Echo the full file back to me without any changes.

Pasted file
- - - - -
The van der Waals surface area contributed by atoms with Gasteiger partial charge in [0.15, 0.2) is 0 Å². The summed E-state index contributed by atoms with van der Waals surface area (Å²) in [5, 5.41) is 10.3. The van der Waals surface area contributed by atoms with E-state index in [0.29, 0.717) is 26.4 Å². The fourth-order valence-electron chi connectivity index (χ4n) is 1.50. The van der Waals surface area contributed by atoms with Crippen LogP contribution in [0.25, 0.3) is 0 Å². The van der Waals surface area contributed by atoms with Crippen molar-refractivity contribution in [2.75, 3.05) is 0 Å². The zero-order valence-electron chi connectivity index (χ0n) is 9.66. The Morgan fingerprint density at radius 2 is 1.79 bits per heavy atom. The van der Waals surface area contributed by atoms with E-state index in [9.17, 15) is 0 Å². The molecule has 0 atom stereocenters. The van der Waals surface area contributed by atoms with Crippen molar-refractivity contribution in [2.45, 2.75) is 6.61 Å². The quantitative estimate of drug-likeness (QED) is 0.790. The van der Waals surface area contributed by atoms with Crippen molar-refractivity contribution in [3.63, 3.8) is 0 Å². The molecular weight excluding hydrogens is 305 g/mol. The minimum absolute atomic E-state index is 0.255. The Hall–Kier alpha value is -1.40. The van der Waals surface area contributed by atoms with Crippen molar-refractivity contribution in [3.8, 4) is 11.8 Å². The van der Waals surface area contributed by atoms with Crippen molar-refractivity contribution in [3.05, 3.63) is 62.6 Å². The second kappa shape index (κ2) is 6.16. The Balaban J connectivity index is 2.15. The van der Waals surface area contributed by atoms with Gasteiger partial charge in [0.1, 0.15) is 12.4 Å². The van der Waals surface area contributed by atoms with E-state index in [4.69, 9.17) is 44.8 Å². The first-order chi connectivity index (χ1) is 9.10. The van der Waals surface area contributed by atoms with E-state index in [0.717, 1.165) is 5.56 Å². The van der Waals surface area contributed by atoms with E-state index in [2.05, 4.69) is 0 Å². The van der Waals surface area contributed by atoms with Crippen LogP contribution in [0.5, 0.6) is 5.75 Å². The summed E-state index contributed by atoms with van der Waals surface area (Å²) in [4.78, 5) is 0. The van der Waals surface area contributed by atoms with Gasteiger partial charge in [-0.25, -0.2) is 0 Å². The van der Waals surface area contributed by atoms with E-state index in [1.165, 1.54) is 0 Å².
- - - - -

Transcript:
The van der Waals surface area contributed by atoms with Gasteiger partial charge in [0.15, 0.2) is 0 Å². The summed E-state index contributed by atoms with van der Waals surface area (Å²) in [5, 5.41) is 10.3. The van der Waals surface area contributed by atoms with E-state index in [0.29, 0.717) is 26.4 Å². The fourth-order valence-electron chi connectivity index (χ4n) is 1.50. The van der Waals surface area contributed by atoms with Crippen LogP contribution in [0.25, 0.3) is 0 Å². The van der Waals surface area contributed by atoms with Crippen molar-refractivity contribution in [2.75, 3.05) is 0 Å². The zero-order valence-electron chi connectivity index (χ0n) is 9.66. The Morgan fingerprint density at radius 2 is 1.79 bits per heavy atom. The van der Waals surface area contributed by atoms with E-state index in [9.17, 15) is 0 Å². The molecule has 0 atom stereocenters. The van der Waals surface area contributed by atoms with Crippen molar-refractivity contribution in [2.45, 2.75) is 6.61 Å². The quantitative estimate of drug-likeness (QED) is 0.790. The van der Waals surface area contributed by atoms with Crippen molar-refractivity contribution in [3.63, 3.8) is 0 Å². The molecular weight excluding hydrogens is 305 g/mol. The minimum absolute atomic E-state index is 0.255. The Hall–Kier alpha value is -1.40. The van der Waals surface area contributed by atoms with Crippen molar-refractivity contribution in [3.8, 4) is 11.8 Å². The van der Waals surface area contributed by atoms with Crippen molar-refractivity contribution in [3.05, 3.63) is 62.6 Å². The second kappa shape index (κ2) is 6.16. The Balaban J connectivity index is 2.15. The van der Waals surface area contributed by atoms with Gasteiger partial charge in [0.1, 0.15) is 12.4 Å². The van der Waals surface area contributed by atoms with E-state index in [4.69, 9.17) is 44.8 Å². The first-order chi connectivity index (χ1) is 9.10. The van der Waals surface area contributed by atoms with E-state index in [0.717, 1.165) is 5.56 Å². The van der Waals surface area contributed by atoms with E-state index in [2.05, 4.69) is 0 Å². The van der Waals surface area contributed by atoms with Crippen LogP contribution in [0.5, 0.6) is 5.75 Å². The summed E-state index contributed by atoms with van der Waals surface area (Å²) in [4.78, 5) is 0. The van der Waals surface area contributed by atoms with Gasteiger partial charge in [-0.25, -0.2) is 0 Å². The van der Waals surface area contributed by atoms with E-state index in [1.165, 1.54) is 0 Å².